Dusting off the paintbrushes

It’s been four months since my last post. Thank you for standing by, dear readers. My last post was about caregiving, and when I wrote it, I felt confident I could return to painting while my mom lived with me and fought pancreatic cancer. That wasn’t to be the case, as the roller coaster of this blasted disease continued until the end of the year, and it was enough I could do to maintain my work ethic at my day job (which I love) and raise my now teenage daughter (oy!), while being there for my mom. The canvases continued to sit idle as did my participation in social media. It was worth it. Our family has been truly blessed. My mom finally did recover from the surgery known as the “Whipple”, one of the most complex surgeries there is, and she now is undergoing chemotherapy with only one side effect – fatigue. We are filled with hope that the scan after her treatment will show she’s beaten this disease. It’s been a miraculous process.

My parents found a terrific rental in my neighborhood last month and have settled in nicely. It’s wonderful to have them so close, and I know everyone is grateful to have their own space again. I’ve recovered from the stress and exhaustion, and I reverted the room they occupied in my home back into an art studio. It is time to dust off the paintbrushes and get to work on the six large blank canvases that are sitting there waiting for me to bring them to life.

This is HARD. I haven’t held a paintbrush in seven months, and my art instructor Michael Schliefke moved away to Kansas City. I’m on my own. I know I can do this, but getting started is harder than I thought it would be. I’ve started planning three paintings and have been thinking about the subjects, the palette I’m going to use, and the technique I’m going to use. I have simplified my environment, decluttering and removing possessions and activities that don’t spark joy to leave the space and the time for the those that do. (For more on this, I recommend a powerful book by Marie Kondo called The Life-Changing Magic of Tidying Up: The Japanese Art of Decluttering and Organizing. This is not your typical organizational self-help book; it is about changing your relationship with your stuff.)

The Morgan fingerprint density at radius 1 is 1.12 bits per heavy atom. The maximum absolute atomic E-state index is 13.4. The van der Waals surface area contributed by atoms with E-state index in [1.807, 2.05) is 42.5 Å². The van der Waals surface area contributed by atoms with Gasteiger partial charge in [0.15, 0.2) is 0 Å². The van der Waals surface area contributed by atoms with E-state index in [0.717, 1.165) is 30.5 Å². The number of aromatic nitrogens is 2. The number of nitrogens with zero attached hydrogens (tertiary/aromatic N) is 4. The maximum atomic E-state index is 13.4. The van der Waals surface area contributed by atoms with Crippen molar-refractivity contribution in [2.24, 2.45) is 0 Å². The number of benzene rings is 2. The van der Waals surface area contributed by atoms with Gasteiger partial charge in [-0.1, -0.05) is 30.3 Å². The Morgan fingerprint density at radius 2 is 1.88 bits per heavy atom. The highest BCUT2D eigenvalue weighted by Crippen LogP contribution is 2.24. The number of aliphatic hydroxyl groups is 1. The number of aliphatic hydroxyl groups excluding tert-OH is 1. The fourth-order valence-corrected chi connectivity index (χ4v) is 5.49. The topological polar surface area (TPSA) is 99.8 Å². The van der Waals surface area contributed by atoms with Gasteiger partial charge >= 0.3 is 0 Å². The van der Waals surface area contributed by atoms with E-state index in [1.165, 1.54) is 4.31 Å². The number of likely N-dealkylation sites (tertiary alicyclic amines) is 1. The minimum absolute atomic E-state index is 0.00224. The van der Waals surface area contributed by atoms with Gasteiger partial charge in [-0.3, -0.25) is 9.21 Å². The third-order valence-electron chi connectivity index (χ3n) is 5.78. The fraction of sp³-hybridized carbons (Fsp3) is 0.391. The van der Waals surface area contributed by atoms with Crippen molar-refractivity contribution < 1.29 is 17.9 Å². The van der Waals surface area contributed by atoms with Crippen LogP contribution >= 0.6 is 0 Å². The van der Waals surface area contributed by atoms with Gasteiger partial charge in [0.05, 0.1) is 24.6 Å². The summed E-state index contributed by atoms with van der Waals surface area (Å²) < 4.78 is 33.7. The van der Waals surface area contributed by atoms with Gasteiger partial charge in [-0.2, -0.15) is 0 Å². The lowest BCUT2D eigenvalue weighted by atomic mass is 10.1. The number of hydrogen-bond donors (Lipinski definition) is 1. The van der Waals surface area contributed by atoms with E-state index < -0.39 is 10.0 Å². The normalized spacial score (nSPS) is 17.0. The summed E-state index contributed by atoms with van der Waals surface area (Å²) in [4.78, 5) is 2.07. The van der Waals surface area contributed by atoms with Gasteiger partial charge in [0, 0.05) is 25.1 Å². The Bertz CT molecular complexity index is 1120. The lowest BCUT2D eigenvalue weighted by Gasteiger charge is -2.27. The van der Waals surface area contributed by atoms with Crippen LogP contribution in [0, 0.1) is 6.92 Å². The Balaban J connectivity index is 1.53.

My environment is ready. I’m ready. But I haven’t actually begun creating anything yet. So I find myself here, writing to you, to put the motivation and accountability in place to get moving. My goal is to complete six paintings by the end of November and host an event in my home to show them in early December. There. Now that I have stated this goal out loud to others, I feel motivated and accountable to follow through and complete six paintings in nine months.

To remind myself what it felt like to be motivated in my art and to reawaken the determination to create, I wanted to share the last painting I completed right before my mother’s diagnosis.  It’s a study of Ben Fenske’s “Johanna Fixing her Skirt.” I enjoyed painting this very much and created it on my own with no instruction from Michael.

Have you ever had to proclaim a goal and ask for accountability in order to get motivated to start or follow through on your goal?

Johanna Fixing her Skirt, oil on canvas, 8" x 10"
Johanna Fixing her Skirt, oil on canvas, 8″ x 10″

One thought on “Dusting off the paintbrushes

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  1. I probably should do that for starting my own business. As long as it is a secret, I can let all the obstacles, small and HUGE, be an excuse to keep it ‘in development’.


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